Impeachment Inquiry Transcript Shows Devin Nunes Desperately Trying to Tie Steele Dossier to Ukraine

Rep. Devin Nunes (R-Calif.) has already proven his loyalty to President Donald Trump, but Tuesday’s release of transcripts from closed-door depositions in the House’s impeachment inquiry illustrated just how far the California congressman is willing to go in backing the president.

During his questioning of U.S. ambassador to the European Union Gordon Sondland, Nunes, the Ranking Member of the House Intelligence Committee, repeatedly and without evidence claimed that the Steele Dossier originated in Ukraine to justify President Trump’s interest in the country.

After yielding his opportunity to make an opening statement, Nunes entered the interview with the objective of tying the dossier to Ukraine, despite Sondland appearing to have almost no idea what he was talking about.

“I just want to go back to something [Republican Oversight Committee Aide Steven Castor] referred to about the skepticism the President has with Ukraine,” Nunes said. “I don’t know how closely you followed what this committee went through in the last 3 years, but also the Mueller investigation, special counsel. A lot of it was centered on a product called the Steele dossier. You’ve heard of that, I assume,” Nunes asked.

“Yes,” Sondland replied, opening the door for Nunes’s baseless allegation.

“Were you aware that the origins of the Steele Dossier were from Ukraine, many of the origins in the original Steele Dossier were from Ukraine, the politicians within Ukraine?” Nunes asked.

According to the transcript, Chairman of the Intel Committee Rep. Adam Schiff (R-Calif.) interrupted the questioning to say that the panel “cannot accept that as an actual or factual representation.” Nunes was undeterred.

“I don’t want to get into a tit for tat with you, but what’s factual?” Nunes asked. “The Steele dossier didn’t origin — parts of it didn’t originate in Ukraine?”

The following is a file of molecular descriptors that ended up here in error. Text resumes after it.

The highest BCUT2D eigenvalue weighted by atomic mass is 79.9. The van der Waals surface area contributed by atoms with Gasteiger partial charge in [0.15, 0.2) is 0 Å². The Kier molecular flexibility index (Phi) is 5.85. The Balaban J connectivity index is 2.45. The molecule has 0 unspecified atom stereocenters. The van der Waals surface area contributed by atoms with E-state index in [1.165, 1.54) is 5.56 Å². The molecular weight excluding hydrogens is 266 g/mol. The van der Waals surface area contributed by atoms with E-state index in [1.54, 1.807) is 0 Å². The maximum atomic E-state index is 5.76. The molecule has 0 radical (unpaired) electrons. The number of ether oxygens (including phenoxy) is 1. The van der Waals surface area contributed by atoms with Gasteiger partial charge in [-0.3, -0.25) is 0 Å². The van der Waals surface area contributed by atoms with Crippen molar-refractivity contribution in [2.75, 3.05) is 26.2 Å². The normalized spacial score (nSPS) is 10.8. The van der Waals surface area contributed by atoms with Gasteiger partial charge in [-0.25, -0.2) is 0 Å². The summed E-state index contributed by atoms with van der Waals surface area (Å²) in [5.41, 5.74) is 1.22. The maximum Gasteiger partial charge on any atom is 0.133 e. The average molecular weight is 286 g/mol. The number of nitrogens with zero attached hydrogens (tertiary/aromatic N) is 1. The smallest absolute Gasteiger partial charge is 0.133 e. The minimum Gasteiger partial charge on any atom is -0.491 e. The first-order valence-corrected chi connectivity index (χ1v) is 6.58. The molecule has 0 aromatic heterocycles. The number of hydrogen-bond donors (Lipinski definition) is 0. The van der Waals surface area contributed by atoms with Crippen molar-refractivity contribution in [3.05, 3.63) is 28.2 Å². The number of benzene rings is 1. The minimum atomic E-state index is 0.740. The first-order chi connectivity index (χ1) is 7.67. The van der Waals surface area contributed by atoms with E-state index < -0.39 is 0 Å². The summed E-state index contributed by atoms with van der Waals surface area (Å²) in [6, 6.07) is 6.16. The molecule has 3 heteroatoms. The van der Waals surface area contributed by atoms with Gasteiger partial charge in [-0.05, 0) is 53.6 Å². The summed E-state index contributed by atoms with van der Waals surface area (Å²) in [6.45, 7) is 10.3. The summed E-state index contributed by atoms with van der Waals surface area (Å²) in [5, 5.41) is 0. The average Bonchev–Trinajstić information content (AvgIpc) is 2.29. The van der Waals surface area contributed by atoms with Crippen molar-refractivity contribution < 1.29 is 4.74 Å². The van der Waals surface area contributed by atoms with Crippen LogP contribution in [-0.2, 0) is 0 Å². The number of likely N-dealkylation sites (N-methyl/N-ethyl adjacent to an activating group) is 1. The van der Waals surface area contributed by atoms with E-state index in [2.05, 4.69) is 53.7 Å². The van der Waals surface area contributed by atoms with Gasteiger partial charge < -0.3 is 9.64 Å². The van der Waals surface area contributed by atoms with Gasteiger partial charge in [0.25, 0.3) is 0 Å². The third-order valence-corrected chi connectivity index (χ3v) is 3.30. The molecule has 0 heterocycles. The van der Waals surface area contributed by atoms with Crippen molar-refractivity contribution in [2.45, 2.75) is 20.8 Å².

After a back-and-forth discussion among the Committee leaders about the nature of Nunes’s question, he continued on.

“So let me just restate the question for you. The Democrats disagree that the Steele dossier, I’m assuming, has anything to do with Ukraine or originations in Ukraine. However, in the Steele dossier itself it does source ‘information from Ukraine. Were you aware of that, Ambassador?” Nunes asked.

“Only recently, based on media reports,” Sondland replied.

Nunes continued to pursue this line of conspiratorial questioning. Sondland seemed to be lost.

He asked: if Sondland knew that the Clinton campaign had funded Steele’s research to get “opposition research, what have you, from Ukrainians and Russians”; if he Sondland was aware the dossier was “fed to the FBI” and “led to Special Counsel Bob Mueller.” In each instance, Sondland responded with some variation of “I don’t know anything about that.”

Nunes then got to his point: defending the president.

“So the point of this is, is that when the President says, ‘they tried to take me down,’ there were politicians that were quoted as spreading this dirt onto the Trump campaign. Could that be what the President was referring to when he said they tried to take me down?” Nunes asked.

“I don’t know what he meant,” Sondland said. “He kept repeating it, though, ‘they tried to take me down, they tried to take me down.’ He was not a fan of Ukraine, per se.”

Less than a week after Nunes’s line of questioning, which onlookers reportedly described as “nutso” and “awkward,” President Trump sat down for an interview with Fox News’s Sean Hannity. The president repeated the Ukraine-Dossier talking point.

“When you look at what’s going on and then you see all of this horrible stuff and then you hear about Ukraine — and you’ve been hearing about it,” Trump said. “I heard Clinton was involved. I heard they got somebody who wrote the fake dossier. Was it out of Ukraine?”

Gordon Sondland Testimony by Law&Crime on Scribd

[image via Chip Somodevilla/Getty Images]

Jerry Lambe is a journalist at Law&Crime. He is a graduate of Georgetown University and New York Law School and previously worked in financial securities compliance and Civil Rights employment law.

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